As the process of summing-up reached the regions and the main lines of work in 1993 and 1994, the Party̓s comprehension of its past experiences was further enriched. We could then focus more attention on experiences with regard to applying the line, policies and national plans at the intermediate and basic levels. The deviations and damage as well as their manifestations at the lower levels, in the localities and in the direct relations of the Party and the people̓s army with the masses were identified even more concretely, thoroughly and sharply.

      All regional committees have already taken a correct stand on the principal issues and events of the past, in accordance with the rectification movement and basic revolutionary principles. Almost all units have completed their comprehensive summings-up. Regional committees and national staff organs which have yet to complete comprehensive summings-up have undertaken a thorough assessment of their forces and work, or have taken a stand on the outstanding issues of line and principles concerning the struggle against the revisionist renegades.

      Among certain units, summing-up has been delayed and the rectification movement has yet to go into full swing due to the urgency of having to confront the sabotage and trouble-making of the revisionist traitors. However, in some other units, the delay also comes from the impact of disorientation and wrong views. For instance, some are still influenced by centrism, bourgeois liberalism and sentimentalism and continue to deny the existence of a two-line struggle within the Party and the centrality of such a struggle in building a genuine Marxist-Leninist party. They refuse to recognize or they cannot comprehend the simultaneous existence and struggle of the proletarian and bourgeois lines in the past and even in the present circumstances of the Party. Thus, they continue to question, though not forthrightly, the need for a rectification movement.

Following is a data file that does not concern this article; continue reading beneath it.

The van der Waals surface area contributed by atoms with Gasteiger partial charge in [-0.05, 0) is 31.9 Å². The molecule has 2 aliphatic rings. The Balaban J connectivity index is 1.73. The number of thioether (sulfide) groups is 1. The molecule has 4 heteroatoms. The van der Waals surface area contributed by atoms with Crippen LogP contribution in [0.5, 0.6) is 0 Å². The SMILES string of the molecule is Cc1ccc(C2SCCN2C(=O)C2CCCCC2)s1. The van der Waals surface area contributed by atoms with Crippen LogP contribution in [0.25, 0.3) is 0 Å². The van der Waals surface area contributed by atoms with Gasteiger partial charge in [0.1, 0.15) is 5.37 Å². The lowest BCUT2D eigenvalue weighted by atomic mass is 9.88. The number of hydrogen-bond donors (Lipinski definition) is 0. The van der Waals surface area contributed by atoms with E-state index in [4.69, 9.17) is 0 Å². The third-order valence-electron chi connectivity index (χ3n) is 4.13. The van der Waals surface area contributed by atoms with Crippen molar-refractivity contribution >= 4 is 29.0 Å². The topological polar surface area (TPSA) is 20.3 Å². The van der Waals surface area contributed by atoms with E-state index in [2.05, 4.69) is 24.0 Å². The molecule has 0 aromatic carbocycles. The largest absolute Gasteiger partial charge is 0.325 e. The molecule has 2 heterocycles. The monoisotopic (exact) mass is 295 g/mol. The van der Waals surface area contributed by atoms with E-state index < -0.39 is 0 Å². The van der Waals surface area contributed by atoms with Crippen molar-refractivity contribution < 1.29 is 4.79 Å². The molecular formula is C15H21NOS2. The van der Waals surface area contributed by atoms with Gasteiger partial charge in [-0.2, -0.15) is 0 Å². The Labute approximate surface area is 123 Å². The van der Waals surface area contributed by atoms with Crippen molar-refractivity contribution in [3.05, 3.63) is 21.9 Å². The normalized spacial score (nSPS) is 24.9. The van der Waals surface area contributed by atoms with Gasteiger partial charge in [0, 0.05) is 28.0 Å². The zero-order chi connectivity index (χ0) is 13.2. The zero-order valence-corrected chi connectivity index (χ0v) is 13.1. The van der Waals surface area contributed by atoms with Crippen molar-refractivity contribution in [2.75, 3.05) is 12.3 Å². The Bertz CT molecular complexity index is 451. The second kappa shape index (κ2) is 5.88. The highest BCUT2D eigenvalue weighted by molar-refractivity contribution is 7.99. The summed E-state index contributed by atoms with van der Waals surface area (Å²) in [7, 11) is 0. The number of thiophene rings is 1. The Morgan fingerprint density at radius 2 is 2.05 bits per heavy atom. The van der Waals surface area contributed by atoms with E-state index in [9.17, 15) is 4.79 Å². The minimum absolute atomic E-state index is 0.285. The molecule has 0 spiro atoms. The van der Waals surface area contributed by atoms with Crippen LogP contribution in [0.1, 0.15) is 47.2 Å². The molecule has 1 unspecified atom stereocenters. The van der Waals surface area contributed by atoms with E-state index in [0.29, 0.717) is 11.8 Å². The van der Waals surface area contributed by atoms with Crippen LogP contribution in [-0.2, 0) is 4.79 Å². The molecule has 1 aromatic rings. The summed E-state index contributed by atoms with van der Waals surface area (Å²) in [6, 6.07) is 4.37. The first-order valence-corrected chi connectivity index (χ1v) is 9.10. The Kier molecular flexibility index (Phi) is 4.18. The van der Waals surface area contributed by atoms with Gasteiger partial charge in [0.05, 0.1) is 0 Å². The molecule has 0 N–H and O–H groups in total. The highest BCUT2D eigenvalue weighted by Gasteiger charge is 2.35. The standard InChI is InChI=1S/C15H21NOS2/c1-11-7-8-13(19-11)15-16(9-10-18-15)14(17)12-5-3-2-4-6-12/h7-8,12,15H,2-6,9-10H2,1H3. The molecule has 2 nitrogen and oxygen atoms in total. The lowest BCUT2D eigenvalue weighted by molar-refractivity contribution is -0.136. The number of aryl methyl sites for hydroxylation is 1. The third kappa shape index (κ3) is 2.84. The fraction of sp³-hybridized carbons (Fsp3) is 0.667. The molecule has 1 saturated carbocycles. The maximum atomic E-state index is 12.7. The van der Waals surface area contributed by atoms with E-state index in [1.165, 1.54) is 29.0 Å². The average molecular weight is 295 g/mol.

There are also some units that stood firmly against the worst manifestations of the deviations and errors peddled by the revisionist renegades but easily became complacent or satisfied with the superficial analysis of their experience and the situation within their own sphere. They reject and repudiate the errors of others but they fall short when it comes to critically analyzing and criticizing themselves.

      In some units, erroneous views continue to arise regarding the dialectical interaction between the summing-up of the whole and of its parts and between the self-criticism of the higher organs and that of the lower organs. Some hold the view that they are not involved or responsible for the serious deviations carried into the program of action implemented by the entire Party for almost a decade. They tend to overemphasize the particularity of their spheres of work, look only at how they differ from those who committed the most severe manifestations of deviation and overlook the fact that, like the latter, they too had committed serious violations of the line and basic principles, though not extremely.